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How Close Can You Build to Your Property Line? What You Need To Know!

construction workers on site

Whether you are purchasing a new property that you want to construct a home on or are simply adding a structure to an existing property, one of the biggest questions you may have is how close you can build to the property line. Unfortunately, this isn’t easy to answer because it can vary considerably depending on where you live and what you want to build. Keep reading as we look at several factors that can affect how close you can build to your property line.

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Contact Your Local Authorities

Home Inspector
Image Credit: Sean Locke Photography, Shutterstock

The first thing that we recommend doing is contacting your local building official to learn more about the laws governing construction near the property line. Every municipality should have a website that lists whom you will need to contact for the answers that you need. You might even be able to find out the answers yourself by carefully reading over the local laws. It will also help you determine if you need to apply for any permits. The easiest way to find your local municipality’s website is to type your city followed by the word, “building,” into your favorite search engine.

Setback

One of the biggest things affecting how close you can build to the property line is what structures are outside it. For instance, property lines facing a street may need to leave space for a sidewalk. This space is called a setback, and its size will vary from town to town. You might face setbacks on two sides if you own a corner lot. Other things that can create a setback include rivers, lakes, railroad tracks, power lines, and more. Many areas have a standard setback of 10 feet for the front and back of a property and 4 feet for the sides.

Why Do We Have Setbacks?

Besides allowing space for curbs and sidewalks, setbacks help ensure that buildings aren’t too close together, thus creating a fire hazard. Setbacks may also allow space for underground utilities.

Buildings

If you are constructing a building, like a garage or a shed, and there are no setbacks in place, most municipalities will allow the construction a few inches from the property line. A garage is especially easy to build near the property line if it faces directly into your property with the door near the line.

Permits

Adding any type of structure, including a garage, will usually require a permit. You can obtain permits by visiting your municipality’s website to read the local laws and find out who can help you. Not receiving the proper permit before construction can affect your homeowner’s insurance. It can also leave you open to legal problems and fines.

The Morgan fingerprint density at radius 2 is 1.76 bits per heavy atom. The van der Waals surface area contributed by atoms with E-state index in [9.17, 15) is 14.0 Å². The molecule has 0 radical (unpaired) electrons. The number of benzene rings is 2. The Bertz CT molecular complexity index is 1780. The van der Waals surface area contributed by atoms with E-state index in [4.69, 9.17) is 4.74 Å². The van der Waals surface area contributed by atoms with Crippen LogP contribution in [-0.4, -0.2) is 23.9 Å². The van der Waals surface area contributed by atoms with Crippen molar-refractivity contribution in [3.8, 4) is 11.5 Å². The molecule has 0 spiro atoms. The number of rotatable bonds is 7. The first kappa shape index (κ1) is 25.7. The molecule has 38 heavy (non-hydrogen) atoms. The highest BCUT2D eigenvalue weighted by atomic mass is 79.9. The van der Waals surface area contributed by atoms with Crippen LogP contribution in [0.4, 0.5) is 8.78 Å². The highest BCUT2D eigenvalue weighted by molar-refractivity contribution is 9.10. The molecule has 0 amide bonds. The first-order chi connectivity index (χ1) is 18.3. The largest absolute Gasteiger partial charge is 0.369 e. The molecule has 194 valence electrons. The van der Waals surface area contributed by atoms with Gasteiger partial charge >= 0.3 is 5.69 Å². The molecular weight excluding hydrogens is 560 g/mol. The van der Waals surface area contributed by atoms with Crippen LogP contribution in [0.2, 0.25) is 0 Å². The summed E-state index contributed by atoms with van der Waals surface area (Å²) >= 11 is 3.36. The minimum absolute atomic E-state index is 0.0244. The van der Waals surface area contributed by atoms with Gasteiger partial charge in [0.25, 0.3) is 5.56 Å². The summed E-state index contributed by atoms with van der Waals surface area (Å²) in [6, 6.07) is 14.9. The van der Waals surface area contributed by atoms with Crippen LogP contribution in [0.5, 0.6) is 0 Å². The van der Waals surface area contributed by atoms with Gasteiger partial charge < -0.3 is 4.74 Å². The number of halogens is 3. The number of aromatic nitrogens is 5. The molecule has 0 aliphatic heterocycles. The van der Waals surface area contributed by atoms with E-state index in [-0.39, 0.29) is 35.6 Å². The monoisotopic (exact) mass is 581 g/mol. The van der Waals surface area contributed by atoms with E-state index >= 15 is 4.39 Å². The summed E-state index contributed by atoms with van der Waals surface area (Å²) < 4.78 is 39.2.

single family home with car
Image Credit: wolfields, Pixabay

Fencing

The laws governing fences can be tricky. If there is no sidewalk or street requiring a setback, you can usually build close to, if not right on, the property line. If you do want to place the fence right on the line, you will likely need permission from the neighbors who share the property line with you to minimize property disputes. Some states, like Pennsylvania, require the two parties to share in the expense of installing and maintaining it.

You can build a fence a few inches from the property line to avoid involving neighbors, but you will need to maintain your property on the other side. Allowing the neighbor to have exclusive use of the area on the other side of the fence for several years can allow them to gain rights to the property in many states through prescriptive easement and adverse possession, so you’ll need to be careful when using this strategy. If your neighbor also builds a fence a few inches from the property line, you will need to work out a way to access and maintain the property between the two fences.

Prescriptive Easement and Adverse Possession

A prescriptive easement is when a neighbor has had exclusive use of an area for many years. This person can argue in court that since they have used it so long uncontested, they can continue to do so, preventing you from doing something different with the land, even though you are still the owner. Adverse possession is the same as a prescriptive easement, except that the property’s constant exclusive use can cause it to become part of the neighbor’s property permanently.

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Summary

Before constructing anything new on your property, we highly recommend checking with your local municipality to check the local laws. The website should tell you about any permits that you need and any setbacks that you need to follow. You will usually only need to stay a few feet inside your property for anything but a garage or a fence, though you will still need to consider the placement of these items carefully.


Featured Image Credit: bridgesward, Pixabay

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